with tin. * * * The bread must be thoroughly baked, and not eaten until it is
cold. The soup must be boiled at least five hours, and the vegetables always
cooked sufficiently to be perfectly soft and digestible." (Regulations, par.
111, 112, 113.) Medical officers should frequently examine the articles of food
issued to the men, inspect and taste it when cooked, and scrutinize the goodness
of the cooking, and the condition, as to safety and cleanliness, of cooking
Spirits should only be issued to
the men after unusual exertion, fatigue, or exposure, and on the discretion of
Those men who drink spirits
habitually, or who commit excess in its use, are the first to fail when strength
and endurance are required, and they are less likely to recover from wounds and
Water should be always drank in
moderation, especially when the body is heated. The excessive thirst which
follows violent exertion, or loss of blood, is unnatural, and is not quenched by
large and repeated draughts ; on the contrary, these are liable to do harm by
causing bowel complaints. Experience teaches the old soldier that the less he
drinks when on a march the better, and that he suffers less in the end by
controlling the desire to drink, however urgent.
There is no more frequent source
of disease, in camp life, than inattention to the calls of nature. Habitual
neglect of nature's wants will certainly lead to disease and suffering. A trench
should always be dug, and provided with a pole, supported by uprights, at a
properly selected spot at a moderate distance from camp, as soon as the locality
of the latter has been determined upon ; one should be provided for the officers
and another for the men. The strictest discipline in regard to the performance
of these duties is absolutely essential to health, as well as to decency. Men
should never be allowed to void their excrement elsewhere than in the regularly
established sinks. In a well regulated camp the sinks are visited daily by a
police party, and a layer of earth thrown in, and lime and other disinfecting
agents employed to prevent them from becoming offensive and unhealthy. It is the
duty of the surgeon to call the attention of the commanding officer to any
neglect of this important item of camp police, and also to see that the
shambles, where the cattle are slaughtered, are not allowed to become offensive,
and that all offal is promptly buried at a sufficient distance from camp, and
covered by at least four feet c'' earth. (Regulations, par. 505, 513.)
Except when impossible for
military reasons, the site of a camp should be selected for the dryness of its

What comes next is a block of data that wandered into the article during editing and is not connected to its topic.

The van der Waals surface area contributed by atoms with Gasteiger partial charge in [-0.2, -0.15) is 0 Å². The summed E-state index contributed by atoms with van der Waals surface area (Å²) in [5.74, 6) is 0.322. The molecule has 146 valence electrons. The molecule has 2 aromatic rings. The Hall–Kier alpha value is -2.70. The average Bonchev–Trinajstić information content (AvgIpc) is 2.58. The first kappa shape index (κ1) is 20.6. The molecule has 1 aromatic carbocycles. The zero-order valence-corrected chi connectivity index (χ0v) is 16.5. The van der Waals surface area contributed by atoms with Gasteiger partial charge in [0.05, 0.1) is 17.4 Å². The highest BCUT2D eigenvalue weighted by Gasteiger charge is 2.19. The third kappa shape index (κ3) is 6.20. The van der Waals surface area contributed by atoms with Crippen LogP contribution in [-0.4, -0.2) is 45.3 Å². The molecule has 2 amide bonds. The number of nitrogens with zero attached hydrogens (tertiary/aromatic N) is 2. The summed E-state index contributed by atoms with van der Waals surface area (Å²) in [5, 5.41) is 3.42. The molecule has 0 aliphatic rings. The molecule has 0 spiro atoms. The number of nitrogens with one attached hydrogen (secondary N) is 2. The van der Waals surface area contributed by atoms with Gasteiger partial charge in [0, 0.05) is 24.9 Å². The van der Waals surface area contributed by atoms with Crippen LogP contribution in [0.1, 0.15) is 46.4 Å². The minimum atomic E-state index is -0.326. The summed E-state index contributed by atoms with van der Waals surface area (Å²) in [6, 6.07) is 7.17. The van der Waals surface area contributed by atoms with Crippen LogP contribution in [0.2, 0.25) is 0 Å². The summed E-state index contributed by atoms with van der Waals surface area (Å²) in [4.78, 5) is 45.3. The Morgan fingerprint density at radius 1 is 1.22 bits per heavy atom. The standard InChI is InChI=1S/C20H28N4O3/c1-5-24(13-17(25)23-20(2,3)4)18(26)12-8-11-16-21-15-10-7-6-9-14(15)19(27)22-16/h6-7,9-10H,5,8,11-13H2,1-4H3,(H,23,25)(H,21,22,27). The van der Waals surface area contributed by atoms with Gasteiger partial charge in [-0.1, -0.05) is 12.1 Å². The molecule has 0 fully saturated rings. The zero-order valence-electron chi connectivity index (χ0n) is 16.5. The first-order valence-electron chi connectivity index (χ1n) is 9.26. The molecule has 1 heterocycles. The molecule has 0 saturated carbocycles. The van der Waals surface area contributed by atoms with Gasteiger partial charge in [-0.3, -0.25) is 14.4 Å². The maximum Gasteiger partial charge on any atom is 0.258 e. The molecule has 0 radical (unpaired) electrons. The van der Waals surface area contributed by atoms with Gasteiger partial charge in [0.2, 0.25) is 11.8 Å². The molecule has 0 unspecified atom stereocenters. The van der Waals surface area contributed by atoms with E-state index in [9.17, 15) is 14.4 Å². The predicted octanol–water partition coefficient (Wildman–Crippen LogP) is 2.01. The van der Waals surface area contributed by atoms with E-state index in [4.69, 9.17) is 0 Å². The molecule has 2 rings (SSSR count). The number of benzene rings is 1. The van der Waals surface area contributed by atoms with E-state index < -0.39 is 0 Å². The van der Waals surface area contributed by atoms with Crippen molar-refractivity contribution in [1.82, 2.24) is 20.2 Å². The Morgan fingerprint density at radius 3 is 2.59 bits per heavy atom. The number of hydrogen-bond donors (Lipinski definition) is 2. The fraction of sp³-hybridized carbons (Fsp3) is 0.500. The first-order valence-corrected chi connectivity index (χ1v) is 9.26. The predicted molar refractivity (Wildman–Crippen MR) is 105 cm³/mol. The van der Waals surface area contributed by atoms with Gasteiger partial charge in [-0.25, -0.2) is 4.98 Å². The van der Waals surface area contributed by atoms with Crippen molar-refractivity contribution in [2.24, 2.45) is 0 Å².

soil, its proximity to fresh water of good quality, and shelter from high winds.
It should be on a slight declivity, in order to facilitate drainage, and not in
the vicinity of swamps or stagnant water. A trench, at least eighteen inches
deep, should be dug around each tent, to secure dryness, and these should lead
into other main drains or gutters, by which the water will be conducted away
from the tents.
Sleeping upon damp ground causes
dysentery and fevers. A tarpaulin or India rubber cloth is a good protection ;
straw or hay are desirable, when fresh and frequently renewed ; fresh hemlock,
pine, or cedar boughs make a healthy bed. When occupied for any time, a flooring
of planks should be secured for the tents, if possible, but this must be taken
up, and the earth exposed to the sun, at least every week.
The tents for the men should be
placed as far from each other as the " Regulations" and the dimensions of the
camp permit (never less than two paces); crowding is always injurious to health.
(Regulations, p. 508.) No refuse, slops, or excrement should be allowed to be
deposited in the trenches for drainage around the tents. Each tent should be
thoroughly swept out daily, and the materials used for bedding aired and sunned,
if possible ; the canvas should be raised freely at its base, and it should be
kept open as much as possible during the daytime, in dry weather, in order to
secure ventilation, for tents are liable to become very unhealthy if not
constantly and thoroughly aired. Free ventilation should also be secured at
night by opening and raising the base of the tent to as great an extent as the,
weather will permit.
The crowding of men in tents for
sleeping is highly injurious to health, and will always be prevented by a
commanding officer who is anxious for the welfare of his men. Experience has
proved that sleeping beneath simple sheds of canvas, or even in the open air, is
less dangerous to health than overcrowding in tents.
No more than five men should ever
be allowed to sleep in a common army tent of the kind most commonly in use.
The men should sleep in their
shirts and drawers, removing the shoes, stockings, and outer clothing, except
when absolutely impracticable. Sleeping in the clothes is never so refreshing,
and is absolutely unhealthy.
The men should never be allowed
to sleep in wet clothing, or under a wet blanket, if it can be possibly avoided
; and, after being wetted, all articles of clothing and blankets should be
thoroughly dried and sunned before being used. After a thorough wetting there is
no serious danger as long as the body is kept in motion ; but the wet clothes
should be replaced by dry shirt and drawers before sleeping, otherwise there is
danger of talking cold, and of other grave forms of disease. If the men are
deficient in the necessary supply of clothing for a change, the surgeon should
report the fact to the commanding officer.
Camp fires should be allowed
whenever admissible ; they are useful for purifying the air, for preventing